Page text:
"There is a special place in hell for women who don't help other women."
Jen Mann is the blogger behind People I Want to Punch in the Throat and the editor who compiled the humor anthologies I Just Want to Pee Alone, and I Just Want to Be Alone, both of which I contributed to. She's also a faculty member for the upcoming BlogU conference where she'll be a key note speaker, this June 6-8, 2014, in Baltimore, MD.
We've known each other a while now, and because of our professional relationship-turned-friendship, I know what few may suspect from a self-proclaimed throat puncher. Jen will not go to hell. Not for refusing to help other women, at any rate.
I've been writing professionally for a long time now, taking breaks here and there to procreate, and I can tell you that I would not be as far along in my career if it weren't for a network of women who have helped me along the way, just as I've helped them. I'm betting Jen would tell you the same thing about her own success. In fact, I interviewed her about just that.
NICOLE: Is it fair to say that readers of your blog might assume you're, well, a hater? Can you tell us why they'd be wrong?
JEN: "Hater" is a strong word to describe me. I prefer "truth-teller." As women we're caught up in a movement to be perfect. We better have a good excuse if our pre-baby bodies aren't back days after our children are born, we must make wholesome, interesting and beautiful lunches for our kids to happily consume, we must have ah-may-zing homes that could be featured in magazines, and "blessed" marriages to our soul mates. Pop culture pushes this unhealthy message on us and it makes women feel like they're inadequate. So I just call B.S. I demand to see the messy corners of the kitchen that were carefully edited out of Pinterest pictures. I beg people to stop Photoshopping their abs on Instagram. I write about my gray hair, my love of all things chocolaty and salty (preferably together), my dusty house and the fact that I don't think every day needs to be an adventure or a magical day for my children.
NICOLE: So, you've got your popularity, a dedicated fan base, books of your own, including People I Want to Punch in the Throat: Competitive Crafters, Drop-off Despots, and Other Suburban Scourge which is set to be released in September through Random House, why bother with anthologies?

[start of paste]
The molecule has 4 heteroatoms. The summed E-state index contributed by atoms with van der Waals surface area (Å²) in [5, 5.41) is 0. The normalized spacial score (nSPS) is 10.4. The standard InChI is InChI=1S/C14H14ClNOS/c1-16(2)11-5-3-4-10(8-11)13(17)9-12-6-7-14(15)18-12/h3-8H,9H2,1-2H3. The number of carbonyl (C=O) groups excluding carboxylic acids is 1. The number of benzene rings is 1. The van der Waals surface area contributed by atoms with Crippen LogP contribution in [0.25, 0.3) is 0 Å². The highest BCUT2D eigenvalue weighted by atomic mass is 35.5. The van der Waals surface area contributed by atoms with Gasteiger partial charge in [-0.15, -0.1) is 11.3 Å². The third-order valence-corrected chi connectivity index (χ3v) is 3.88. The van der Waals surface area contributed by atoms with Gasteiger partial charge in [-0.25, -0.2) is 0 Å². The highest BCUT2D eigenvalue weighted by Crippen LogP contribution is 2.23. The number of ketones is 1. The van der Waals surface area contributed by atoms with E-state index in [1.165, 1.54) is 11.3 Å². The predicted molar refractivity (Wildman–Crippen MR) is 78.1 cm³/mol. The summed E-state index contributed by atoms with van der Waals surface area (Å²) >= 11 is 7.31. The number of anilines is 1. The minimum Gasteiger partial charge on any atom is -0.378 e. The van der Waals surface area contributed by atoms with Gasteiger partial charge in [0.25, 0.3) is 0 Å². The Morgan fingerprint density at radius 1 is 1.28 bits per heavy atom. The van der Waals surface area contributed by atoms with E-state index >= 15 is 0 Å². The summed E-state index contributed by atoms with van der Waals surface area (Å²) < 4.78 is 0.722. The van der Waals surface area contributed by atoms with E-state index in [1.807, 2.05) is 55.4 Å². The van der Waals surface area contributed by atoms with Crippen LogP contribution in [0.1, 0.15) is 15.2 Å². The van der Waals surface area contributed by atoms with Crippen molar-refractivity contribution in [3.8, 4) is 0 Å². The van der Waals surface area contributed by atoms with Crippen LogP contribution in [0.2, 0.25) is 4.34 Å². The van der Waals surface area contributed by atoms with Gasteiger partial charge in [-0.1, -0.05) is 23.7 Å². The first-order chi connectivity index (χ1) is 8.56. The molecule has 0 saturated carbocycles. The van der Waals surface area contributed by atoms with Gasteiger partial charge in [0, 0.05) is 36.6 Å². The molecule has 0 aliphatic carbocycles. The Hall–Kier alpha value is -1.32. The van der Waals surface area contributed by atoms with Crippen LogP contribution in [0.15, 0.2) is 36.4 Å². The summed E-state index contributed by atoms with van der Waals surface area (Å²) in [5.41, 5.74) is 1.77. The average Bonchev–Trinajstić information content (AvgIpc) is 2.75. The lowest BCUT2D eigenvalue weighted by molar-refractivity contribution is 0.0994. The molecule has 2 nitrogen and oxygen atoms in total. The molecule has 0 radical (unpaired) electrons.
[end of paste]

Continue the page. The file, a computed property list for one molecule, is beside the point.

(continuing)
JEN: The anthologies are my way of giving back to the community that has given me so much. I became popular because of luck and hard work. During the year after I went viral and found my audience, I met so many fellow bloggers who helped support me. They shared my posts and more importantly, they helped me sell my first book Spending the Holidays with People I Want to Punch in the Throat. I started thinking about all of the wonderful writers I knew who worked hard, but just needed that stroke of luck to help find their audience. When we promoted the Holidays book together, I saw the power of our combined efforts and it inspired me to put together an anthology. I'd learned a lot about publishing already at that point and I knew I could put out a great product full of hilarious women and that if we worked together we could make it a best seller and find new audiences. I released I Just Want to Pee Alone in March 2013 and it's still a bestseller today. Almost immediately, readers started asking for a follow up. Pee Alone is about motherhood and I wanted to try something different with volume two. In March 2014 I released I Just Want to Be Alone. This one is about the men in our lives. It's a collection of ridiculously funny stories that any woman who has ever had a man live under her roof can relate to. I'm already brainstorming volume three and I think it's going to be terrific!
NICOLE: I think a lot of readers presume that blogging is a solitary engagement, maybe they see a lone writer tapping away at a computer. Is that your experience with blogging?